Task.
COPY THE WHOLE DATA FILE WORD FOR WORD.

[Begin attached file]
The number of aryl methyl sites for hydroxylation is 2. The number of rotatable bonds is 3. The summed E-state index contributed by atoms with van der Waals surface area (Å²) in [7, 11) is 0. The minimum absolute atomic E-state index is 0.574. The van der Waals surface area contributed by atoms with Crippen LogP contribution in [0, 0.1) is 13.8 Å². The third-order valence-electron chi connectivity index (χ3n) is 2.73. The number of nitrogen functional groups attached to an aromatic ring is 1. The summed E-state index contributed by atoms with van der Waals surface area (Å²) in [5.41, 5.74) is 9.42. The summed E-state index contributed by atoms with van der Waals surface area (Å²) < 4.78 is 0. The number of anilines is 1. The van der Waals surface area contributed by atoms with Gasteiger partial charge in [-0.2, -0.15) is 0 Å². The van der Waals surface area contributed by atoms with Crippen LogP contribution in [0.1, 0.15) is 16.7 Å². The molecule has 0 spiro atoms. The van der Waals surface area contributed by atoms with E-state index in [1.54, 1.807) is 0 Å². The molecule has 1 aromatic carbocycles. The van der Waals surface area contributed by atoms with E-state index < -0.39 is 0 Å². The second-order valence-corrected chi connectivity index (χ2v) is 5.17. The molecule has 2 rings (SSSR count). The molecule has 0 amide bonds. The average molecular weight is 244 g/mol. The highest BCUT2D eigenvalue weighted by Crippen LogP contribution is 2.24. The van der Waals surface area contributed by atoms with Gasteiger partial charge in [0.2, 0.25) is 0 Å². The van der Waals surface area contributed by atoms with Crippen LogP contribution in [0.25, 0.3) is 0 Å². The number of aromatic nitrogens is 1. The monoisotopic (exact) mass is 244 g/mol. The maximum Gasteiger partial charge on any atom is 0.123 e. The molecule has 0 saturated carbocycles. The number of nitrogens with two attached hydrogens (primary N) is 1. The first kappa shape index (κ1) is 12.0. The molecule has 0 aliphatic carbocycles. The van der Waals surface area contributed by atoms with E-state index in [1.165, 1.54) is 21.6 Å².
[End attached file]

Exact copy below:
The number of aryl methyl sites for hydroxylation is 2. The number of rotatable bonds is 3. The summed E-state index contributed by atoms with van der Waals surface area (Å²) in [7, 11) is 0. The minimum absolute atomic E-state index is 0.574. The van der Waals surface area contributed by atoms with Crippen LogP contribution in [0, 0.1) is 13.8 Å². The third-order valence-electron chi connectivity index (χ3n) is 2.73. The number of nitrogen functional groups attached to an aromatic ring is 1. The summed E-state index contributed by atoms with van der Waals surface area (Å²) in [5.41, 5.74) is 9.42. The summed E-state index contributed by atoms with van der Waals surface area (Å²) < 4.78 is 0. The number of anilines is 1. The van der Waals surface area contributed by atoms with Gasteiger partial charge in [-0.2, -0.15) is 0 Å². The van der Waals surface area contributed by atoms with Crippen LogP contribution in [0.1, 0.15) is 16.7 Å². The molecule has 0 spiro atoms. The van der Waals surface area contributed by atoms with E-state index in [1.54, 1.807) is 0 Å². The molecule has 1 aromatic carbocycles. The van der Waals surface area contributed by atoms with E-state index < -0.39 is 0 Å². The second-order valence-corrected chi connectivity index (χ2v) is 5.17. The molecule has 2 rings (SSSR count). The molecule has 0 amide bonds. The average molecular weight is 244 g/mol. The highest BCUT2D eigenvalue weighted by Crippen LogP contribution is 2.24. The van der Waals surface area contributed by atoms with Gasteiger partial charge in [0.2, 0.25) is 0 Å². The van der Waals surface area contributed by atoms with Crippen LogP contribution in [0.25, 0.3) is 0 Å². The number of aromatic nitrogens is 1. The monoisotopic (exact) mass is 244 g/mol. The maximum Gasteiger partial charge on any atom is 0.123 e. The molecule has 0 saturated carbocycles. The number of nitrogens with two attached hydrogens (primary N) is 1. The first kappa shape index (κ1) is 12.0. The molecule has 0 aliphatic carbocycles. The van der Waals surface area contributed by atoms with E-state index in [1.165, 1.54) is 21.6 Å².